Tommy McKearney’s story is one of those 'must read' books for anyone interested either in the struggle within Northern Ireland itself or in the overall relationship between England and Ireland. (Tim Pat Coogan, former editor of the Irish Press and author of The I.R.A (1970; 2000).)
If we had to choose one person who served in the ranks of the IRA to contextualize the organization's development from revolution to reform it would be Tommy McKearney. A seasoned volunteer with considerable military and political experience McKearney knows his subject matter. In terms of both left-wing politics and IRA activism he has walked the walk. Now he explains to a wider audience the dynamics behind the IRA and in the process gives the reader a new intellectual window through which the IRA campaign can be reappraised. Any student of the IRA who does not have this book in their library will find their comprehension diminished. (Anthony McIntyre, former IRA volunteer and ex-prisoner)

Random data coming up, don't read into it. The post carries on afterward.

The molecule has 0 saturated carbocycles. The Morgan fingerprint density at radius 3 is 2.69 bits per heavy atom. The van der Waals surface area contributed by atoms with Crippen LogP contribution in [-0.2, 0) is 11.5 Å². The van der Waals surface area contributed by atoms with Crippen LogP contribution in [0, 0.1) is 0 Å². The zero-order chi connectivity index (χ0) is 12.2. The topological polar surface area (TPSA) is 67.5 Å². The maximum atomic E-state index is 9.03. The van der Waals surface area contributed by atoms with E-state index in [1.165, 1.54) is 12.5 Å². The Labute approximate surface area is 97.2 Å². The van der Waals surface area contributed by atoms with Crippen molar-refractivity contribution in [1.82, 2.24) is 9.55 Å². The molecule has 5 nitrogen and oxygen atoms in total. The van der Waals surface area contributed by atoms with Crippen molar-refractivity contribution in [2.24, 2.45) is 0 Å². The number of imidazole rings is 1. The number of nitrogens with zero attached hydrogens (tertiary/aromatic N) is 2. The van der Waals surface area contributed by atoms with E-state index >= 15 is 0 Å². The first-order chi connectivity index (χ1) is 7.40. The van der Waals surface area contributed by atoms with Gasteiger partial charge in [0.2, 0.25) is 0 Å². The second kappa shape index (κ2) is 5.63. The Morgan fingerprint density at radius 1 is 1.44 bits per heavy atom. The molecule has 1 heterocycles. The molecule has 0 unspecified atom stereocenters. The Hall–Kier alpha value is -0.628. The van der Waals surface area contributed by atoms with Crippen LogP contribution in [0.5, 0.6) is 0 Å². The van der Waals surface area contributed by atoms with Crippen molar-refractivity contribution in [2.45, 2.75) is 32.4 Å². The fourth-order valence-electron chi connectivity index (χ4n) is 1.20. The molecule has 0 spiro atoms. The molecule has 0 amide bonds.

Tommy McKearney has advanced a series of arguments that are presented in an unambiguous manner. There is a strong sense of conviction and explanation in what he has written. The book is a reminder, whether agreeing with the arguments presented or otherwise, of the need for debate concerning the past, the present and the future. The unambiguous tone in which McKearney writes offers space for ongoing and detailed debate given his concern and dedication to key theoretical questions. (Pete Shirlow, School of Law, Queen's University Belfast)
About the Author
Tommy McKearney was a senior member of the Provisional IRA from the early 1970s until his arrest in 1977. Sentenced to life imprisonment, he served 16 years during which time he participated in the 1980 hunger strike in the Maze. He is now a freelance journalist and an organiser with the Independent Workers Union.